Monday, December 19, 2016

Nature beyond the neon: Reno, Nev.

The weather is brisk and beautiful during our annual visit to visit family and friends in Reno, Nevada. The sunshine entices us to spend time outdoors where we find several oases of autumn color in this otherwise casino-lit city.

Galena Creek Park

Just up Mount Rose Highway from our former home in south suburban Reno, this park is one of our favorites. We stop by to see how the trees planted eight years ago for our younger son's Boy Scout Eagle project are doing. He's relieved to see that most are still alive. The ranger tells us that he's removed the temporary irrigation that the scouts installed and he's quite pleased with the trees.

We check out the hill where our son led a tree-planting project
at Galena Creek Park, Reno, Nev.

Flags fly at Galena Creek Park in Reno, Nev.

Lazy 5 Regional Park

On the other end of town, north of Sparks, we visit Lazy 5, the scene of our older's son Eagle Scout project about a dozen years ago. He organized about a hundred volunteers to plant trees here when this park was brand new. It looks like the trees are thriving. Despite the sunny day, there aren't many visitors on this weekday afternoon, although we provide a band aid to a little girl who got a boo boo on the playground. That scout motto — Be Prepared — comes in handy.

We're pretty sure this is one of the trees planted as part of
our older son's Eagle Scout project at Lazy 5 Regional Park
in Sparks, Nev.

Lazy 5 Regional Park in Sparks, Nev.

Teglia's Paradise Park

Just down the road from our Sparks condo, Teglia is home to several species of geese and ducks. We enjoy a walk around the lake and a view of of the local drive-in theater.

El Rancho Drive-In Theater can be seen across the pond in Taglia's Paradise
Park in Reno, Nev.

One of many geese gaggles in Taglia's Paradise Park in Sparks, Nev.

Sparks Marina

One of my first assignments for the Reno Gazette-Journal was to write about this venue, so it holds a special place in my heart. We take a couple of two-mile laps around the lake, during which we spy a bald eagle.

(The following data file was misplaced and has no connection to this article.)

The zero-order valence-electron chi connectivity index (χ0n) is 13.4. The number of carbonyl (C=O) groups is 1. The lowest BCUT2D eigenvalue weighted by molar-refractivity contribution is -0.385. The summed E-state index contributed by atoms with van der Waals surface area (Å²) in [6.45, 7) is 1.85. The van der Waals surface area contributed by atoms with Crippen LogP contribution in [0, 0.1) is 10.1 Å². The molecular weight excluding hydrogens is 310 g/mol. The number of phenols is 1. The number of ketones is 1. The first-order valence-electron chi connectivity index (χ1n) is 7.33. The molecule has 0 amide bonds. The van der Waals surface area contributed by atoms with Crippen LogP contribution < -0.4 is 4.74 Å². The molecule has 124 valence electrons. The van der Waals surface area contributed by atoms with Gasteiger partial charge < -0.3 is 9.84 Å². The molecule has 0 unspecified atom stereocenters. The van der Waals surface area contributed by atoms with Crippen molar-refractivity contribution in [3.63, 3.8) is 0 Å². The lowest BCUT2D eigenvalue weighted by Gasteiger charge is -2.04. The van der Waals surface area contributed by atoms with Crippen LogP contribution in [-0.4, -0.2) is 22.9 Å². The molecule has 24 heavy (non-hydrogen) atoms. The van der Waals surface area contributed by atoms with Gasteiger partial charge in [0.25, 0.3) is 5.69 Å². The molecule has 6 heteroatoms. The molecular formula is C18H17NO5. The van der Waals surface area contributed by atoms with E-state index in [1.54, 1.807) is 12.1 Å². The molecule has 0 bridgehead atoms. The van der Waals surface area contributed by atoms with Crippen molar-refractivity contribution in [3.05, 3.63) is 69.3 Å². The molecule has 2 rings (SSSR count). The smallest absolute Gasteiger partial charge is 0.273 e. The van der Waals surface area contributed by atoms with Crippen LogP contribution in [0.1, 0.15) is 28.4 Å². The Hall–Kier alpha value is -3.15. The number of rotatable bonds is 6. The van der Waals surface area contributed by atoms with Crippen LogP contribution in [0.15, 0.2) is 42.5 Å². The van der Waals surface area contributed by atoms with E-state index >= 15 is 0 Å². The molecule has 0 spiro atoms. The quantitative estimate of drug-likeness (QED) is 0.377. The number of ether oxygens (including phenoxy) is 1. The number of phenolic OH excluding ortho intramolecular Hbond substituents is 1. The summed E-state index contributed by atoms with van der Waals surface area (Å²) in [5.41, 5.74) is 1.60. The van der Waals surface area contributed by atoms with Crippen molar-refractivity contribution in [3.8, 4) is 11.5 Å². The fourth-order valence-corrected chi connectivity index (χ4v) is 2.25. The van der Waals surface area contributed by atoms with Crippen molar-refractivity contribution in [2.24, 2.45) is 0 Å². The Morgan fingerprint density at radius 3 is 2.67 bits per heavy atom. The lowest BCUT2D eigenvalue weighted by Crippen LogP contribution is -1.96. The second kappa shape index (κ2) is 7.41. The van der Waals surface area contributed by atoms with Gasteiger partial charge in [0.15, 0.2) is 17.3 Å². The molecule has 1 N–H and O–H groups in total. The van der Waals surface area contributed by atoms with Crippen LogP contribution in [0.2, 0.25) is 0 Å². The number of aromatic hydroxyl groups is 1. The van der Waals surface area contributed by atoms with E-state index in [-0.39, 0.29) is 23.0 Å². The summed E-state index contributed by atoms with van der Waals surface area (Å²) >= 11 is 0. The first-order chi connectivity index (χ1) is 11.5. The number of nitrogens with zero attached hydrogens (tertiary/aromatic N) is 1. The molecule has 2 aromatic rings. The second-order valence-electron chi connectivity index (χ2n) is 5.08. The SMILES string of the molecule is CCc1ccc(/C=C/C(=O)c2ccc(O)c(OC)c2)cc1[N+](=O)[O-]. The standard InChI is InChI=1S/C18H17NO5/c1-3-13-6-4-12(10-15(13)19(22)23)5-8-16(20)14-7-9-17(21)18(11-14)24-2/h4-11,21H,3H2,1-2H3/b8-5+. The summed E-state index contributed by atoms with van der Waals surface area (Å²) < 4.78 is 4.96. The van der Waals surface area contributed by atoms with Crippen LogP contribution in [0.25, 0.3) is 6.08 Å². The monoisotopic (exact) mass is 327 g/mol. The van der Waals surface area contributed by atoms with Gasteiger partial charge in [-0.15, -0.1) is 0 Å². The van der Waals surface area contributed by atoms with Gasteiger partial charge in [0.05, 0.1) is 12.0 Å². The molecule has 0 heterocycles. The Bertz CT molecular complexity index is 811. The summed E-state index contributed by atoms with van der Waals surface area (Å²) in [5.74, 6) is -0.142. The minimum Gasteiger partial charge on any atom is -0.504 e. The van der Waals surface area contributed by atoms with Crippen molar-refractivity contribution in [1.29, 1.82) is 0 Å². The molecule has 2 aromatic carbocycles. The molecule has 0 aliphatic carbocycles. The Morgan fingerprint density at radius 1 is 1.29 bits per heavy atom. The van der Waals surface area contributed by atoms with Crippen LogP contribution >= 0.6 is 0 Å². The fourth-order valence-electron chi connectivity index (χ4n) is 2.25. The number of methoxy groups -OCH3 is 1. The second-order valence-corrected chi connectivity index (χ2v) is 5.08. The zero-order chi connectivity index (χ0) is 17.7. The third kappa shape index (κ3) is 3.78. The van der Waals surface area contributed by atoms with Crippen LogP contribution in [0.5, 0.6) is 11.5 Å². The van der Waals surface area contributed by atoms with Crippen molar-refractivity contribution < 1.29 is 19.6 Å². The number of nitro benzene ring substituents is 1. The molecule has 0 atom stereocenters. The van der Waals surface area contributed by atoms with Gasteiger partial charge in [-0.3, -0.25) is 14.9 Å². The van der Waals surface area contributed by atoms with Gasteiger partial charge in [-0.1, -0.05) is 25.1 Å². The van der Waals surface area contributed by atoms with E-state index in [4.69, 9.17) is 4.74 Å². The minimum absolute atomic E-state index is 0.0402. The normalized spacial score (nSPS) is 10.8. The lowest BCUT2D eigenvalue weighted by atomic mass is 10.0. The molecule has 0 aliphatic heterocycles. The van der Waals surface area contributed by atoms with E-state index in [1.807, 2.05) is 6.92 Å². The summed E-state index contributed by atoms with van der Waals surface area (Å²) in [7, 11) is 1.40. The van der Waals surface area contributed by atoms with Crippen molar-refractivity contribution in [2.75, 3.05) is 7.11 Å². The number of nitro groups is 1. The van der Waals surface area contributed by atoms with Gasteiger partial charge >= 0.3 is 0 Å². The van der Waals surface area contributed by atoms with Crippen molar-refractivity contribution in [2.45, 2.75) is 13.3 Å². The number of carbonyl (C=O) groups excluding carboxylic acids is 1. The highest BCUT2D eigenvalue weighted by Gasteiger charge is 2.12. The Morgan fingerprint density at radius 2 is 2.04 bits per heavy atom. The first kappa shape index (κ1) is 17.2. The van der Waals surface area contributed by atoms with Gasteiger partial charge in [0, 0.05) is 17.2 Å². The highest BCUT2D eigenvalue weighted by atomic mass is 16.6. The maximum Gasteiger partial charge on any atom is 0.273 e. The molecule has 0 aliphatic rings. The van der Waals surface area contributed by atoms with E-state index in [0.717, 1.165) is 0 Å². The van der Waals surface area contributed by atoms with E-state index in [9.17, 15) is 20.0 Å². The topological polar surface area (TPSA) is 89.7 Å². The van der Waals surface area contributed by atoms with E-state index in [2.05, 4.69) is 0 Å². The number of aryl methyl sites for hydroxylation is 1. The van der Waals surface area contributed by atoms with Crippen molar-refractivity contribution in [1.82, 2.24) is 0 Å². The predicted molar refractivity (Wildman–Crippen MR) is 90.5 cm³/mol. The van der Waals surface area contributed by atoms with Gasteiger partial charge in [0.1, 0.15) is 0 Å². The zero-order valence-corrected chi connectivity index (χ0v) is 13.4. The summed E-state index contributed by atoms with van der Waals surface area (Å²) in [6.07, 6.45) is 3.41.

In order to maintain a desirable water level at Sparks Marina, 2.3 million gallons
of water are pumped out of the lake and into the Truckee River each day.

A bald eagle (one of a pair) is a resident at Sparks Marina in Sparks, Nev.

A cute duck dips its toes in the water at Sparks Marina in Sparks, Nev.

Rancho San Rafael Regional Park

I love visiting the arboretum here. Although no flowers are in bloom this time of year, the park is still pretty. Each September, the park hosts the Great Reno Balloon Race.

Wilbur D. May Arboretum in Rancho San Rafael Regional Park in Reno, Nev.,
is a pleasant place for a walk, even in the late autumn.

Wilbur D. May Arboretum at Rancho San Rafael Regional Park in Reno, Nev.

A picnic pavilion at Rancho San Rafael Regional Park in Reno, Nev.

Reno Riverwalk

A walk along the Truckee River is just the antidote for our post-election blues. The city of Reno has put in a lot of effort to create a beautiful area here, in the heart of downtown.

The Truckee River flows through downtown Reno, Nev.

These ducks seem to be enjoying the kayak park on the Truckee River
in downtown Reno, Nev.

Detail shot of a fountain along the Riverwalk in Reno, Nev.

Saturday, December 3, 2016

Boston in a day

My return flight to France isn't til 7:30 this evening so I take advantage of being in Boston for a few drizzly hours. The weather may not be the best, but I'm with two of my oldest, bestest buddies: my sister and my dear friend who has taken the bus down from Maine just to see me.

Boston Public Garden

I've flown in and out of Logan Int'l. a few times, and I have fond memories of exploring the Boston area when I was a little girl with my great uncle Walter serving as my personal tour guide. However, this is the first time I've actually spent time in downtown Boston. Seven hours in a city by no means makes me an expert, but I eagerly share some of the highlights of my day here.

Green Dragon Tavern was the secret meeting place of the Sons of Liberty
and, according to Webster, was the headquarters of the American Revolution.
The original tavern was located near here.

Boston is the cradle of the American Revolution, and, after picking up bagels at Bruegger's to bring home to my patient husband in France, we easily find ourselves on the Freedom Trail, a meandering stroll through the city that takes visitors past 16 historical sites.

Old Statehouse Museum and site of the Boston Massacre. Patriots
including John Adams, John Hancock and Samuel Adams worked here.

Weary as we all our from this bitter presidential campaign, walking in the footsteps of our Founding Fathers is just the tonic I need to remind me what America stands for.

Paul Revere statue in Boston
The Old North Church in Boston
Bell in Hand in Boston is America's oldest tavern
George Washington statue in Boston Public Garden
Boston's history is not only about the American Revolution. The city has a rich culture based on the many immigrants who settled here. 

Boston's Irish Famine Memorial commemorates An
Gorta Mór
(the great famine 1845-1852)
Boston's Irish Famine Memorial also celebrates the triumph
of the city's Irisn immigrants.

New England Holocaust Memorial in Boston

Contemplating frog at Frog Pond in Boston Common

Base of a Dawn Redwood tree in Boston Public Garden

'Make Way for Ducklings' sculpture by Nancy Schön in Boston
Public Garden features the characters created by Robert McCloskey.